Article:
Bolling and Geller agree: “The sensitivity issue” of Islamic community center and burning Qurans is “the same.” During the September 7 edition of Fox Business’ Money Rocks, host Eric Bolling claimed, “The sensitivity issue seems to be the key here for the mosque. Is it not the same issue with the Quran burning on Saturday?” He then asked, “So therefore, if you don’t want them to burn the Quran on Saturday, why wouldn’t Muslims — moderate Muslims — simply say, ‘Hey, it’s too sensitive an area downtown; move the mosque?'” Guest Pamela Geller, who has helped lead the push against the Islamic community center, said that the two were “the exact same issue.” Geller also said that “the burning of books is wrong.”

Boehner lumps in “Pastor Jones” with “those who want to build the mosque.” During the September 8 edition of ABC News’ Good Morning America, host George Stephanopoulos asked House minority leader John Boehner (R-OH) about Jones’ plans to burn copies of the Quran. Boehner invoked the Islamic Community Center in Manhattan in his response: “Well, to Pastor Jones and those who want to build the mosque: Just because you have a right to do something in America does not mean it is the right thing to do.”

Jeff Merkley shows Dems how it’s done on “mosque” issue

Washington Post – Greg Sargent

As I’ve been noting here, if you argue that building a center devoted to the study of Islam near Ground Zero constitutes sacrilege towards 9/11, or that it is “provocative,” you are inescapably legitimizing the premise that all of Islam is somehow responsible for, or should be vaguely associated with, the attacks. These ideas are two sides of the same coin. You can’t argue the first without validating, wittingly or not, the latter.

Now Senator Jeff Merkley gives strong voice to this notion in an Op ed for The Oregonian, and in so doing, shows his fellow Dems what real leadership looks like:

The debate swirling around the proposed mosque and Muslim community center in lower Manhattan near the World Trade Center site has, for many, tapped into strong emotions of a national trauma that is still raw. But in the churning political and constitutional arguments, one question has not been adequately addressed: what makes a mosque near ground zero offensive.

[M]any mosque opponents argue, just because it can be built does not mean it should be. They say it would be disrespectful to the memories of those who died on 9/11 to build a Muslim facility near the World Trade Center site. I appreciate the depth of emotions at play, but respectfully suggest that the presence of a mosque is only inappropriate near ground zero if we unfairly associate Muslim Americans with the atrocities of the foreign al-Qaida terrorists who attacked our nation.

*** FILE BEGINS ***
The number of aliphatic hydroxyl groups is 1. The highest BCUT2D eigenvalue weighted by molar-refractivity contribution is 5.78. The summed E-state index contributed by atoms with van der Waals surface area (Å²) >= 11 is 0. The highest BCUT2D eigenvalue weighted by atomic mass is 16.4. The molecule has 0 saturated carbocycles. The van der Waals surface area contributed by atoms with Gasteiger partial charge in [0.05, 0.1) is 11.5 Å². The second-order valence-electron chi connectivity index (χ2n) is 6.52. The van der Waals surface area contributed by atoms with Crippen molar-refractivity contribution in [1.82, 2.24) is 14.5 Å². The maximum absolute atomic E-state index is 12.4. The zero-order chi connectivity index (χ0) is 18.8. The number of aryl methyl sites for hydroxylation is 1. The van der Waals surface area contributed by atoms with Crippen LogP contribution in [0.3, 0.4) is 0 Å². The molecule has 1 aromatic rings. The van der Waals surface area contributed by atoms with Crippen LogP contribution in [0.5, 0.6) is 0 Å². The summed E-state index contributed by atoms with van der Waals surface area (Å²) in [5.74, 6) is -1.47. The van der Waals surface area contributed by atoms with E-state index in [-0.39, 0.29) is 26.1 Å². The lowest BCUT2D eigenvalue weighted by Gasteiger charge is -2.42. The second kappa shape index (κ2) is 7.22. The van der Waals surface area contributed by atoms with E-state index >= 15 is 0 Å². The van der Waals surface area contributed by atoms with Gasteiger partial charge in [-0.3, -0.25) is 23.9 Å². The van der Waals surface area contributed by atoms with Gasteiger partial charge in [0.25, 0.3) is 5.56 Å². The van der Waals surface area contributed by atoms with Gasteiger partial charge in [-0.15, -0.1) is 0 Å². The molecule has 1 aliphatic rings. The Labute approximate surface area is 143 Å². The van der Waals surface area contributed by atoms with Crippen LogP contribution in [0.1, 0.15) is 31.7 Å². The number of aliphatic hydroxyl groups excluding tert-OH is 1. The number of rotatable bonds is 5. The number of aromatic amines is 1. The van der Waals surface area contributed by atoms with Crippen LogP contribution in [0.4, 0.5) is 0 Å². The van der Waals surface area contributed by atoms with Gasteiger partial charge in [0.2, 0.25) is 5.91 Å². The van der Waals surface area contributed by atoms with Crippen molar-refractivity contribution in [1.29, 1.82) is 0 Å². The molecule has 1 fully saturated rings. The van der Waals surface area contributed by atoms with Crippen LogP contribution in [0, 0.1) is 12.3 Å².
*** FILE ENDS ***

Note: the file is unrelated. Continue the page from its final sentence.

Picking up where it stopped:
Some have also argued that the construction of the mosque would hand a propaganda victory to Osama bin Laden. I think the opposite is true. Al-Qaida justifies its murder by painting America as a nation at war with Islam. Celebrating our freedom of religion and Muslim Americans’ place in our communities is a blow to al-Qaida’s ideology of hate and division. We strengthen America by distinguishing, clearly and unequivocally, between our al-Qaida enemy and our Muslim neighbors.

I have great respect for the sentiments of the survivors and family members of those who died on 9/11, and understand that some may not regard the situation this way. But our fundamental religious freedom and our national security — in addition to fairness for our fellow citizens — will be well served by drawing a bright line between our Muslim friends and neighbors at home, and our al-Qaida enemy abroad.

As Digby notes, Merkley has shown what’s known as “principled leadership.” And it makes the likes of Harry Reid, Chuck Schumer and Anthony Weiner look just awful. Imagine what this debate would look like if Democrats across the board had shown the guts to make the case Merkley articulated here, and had stood firmly in unison behind it.

What have the Muslims ever done for America?

A question that should be explored so that the historically challenged can get a clue:

The BigotBasher

Screw the right wing thugs being wheeled out as talking heads on tv objecting to Cordoba House as a “Ground Zero Mosque”. And especially  screw that ignoramus Larry Johnson, whose “security knowledge” CNN draws on all so often has to be questioned when he asks a question so stupid it could have come from Life of Brian.

Nice to see that in his desire to extract $$$s from wingnuts he has back a poster he had previously banned, who admitted she was interviewed by the Secret Service for making death threats against the President– doing pretty much the same again – making very similar comments  about the same President.

Let’s get some basics. For a start it is not a mosque and it is not on “Ground Zero”.

Here is the map of where it is:


So because the President said this:-

Ramadan is a celebration of a faith known for great diversity and racial equality … a reminder that Islam has always been part of America and that American Muslims have made extraordinary contributions to our country

Right wingers want to go all John Cleese on Muslims.


Continue reading…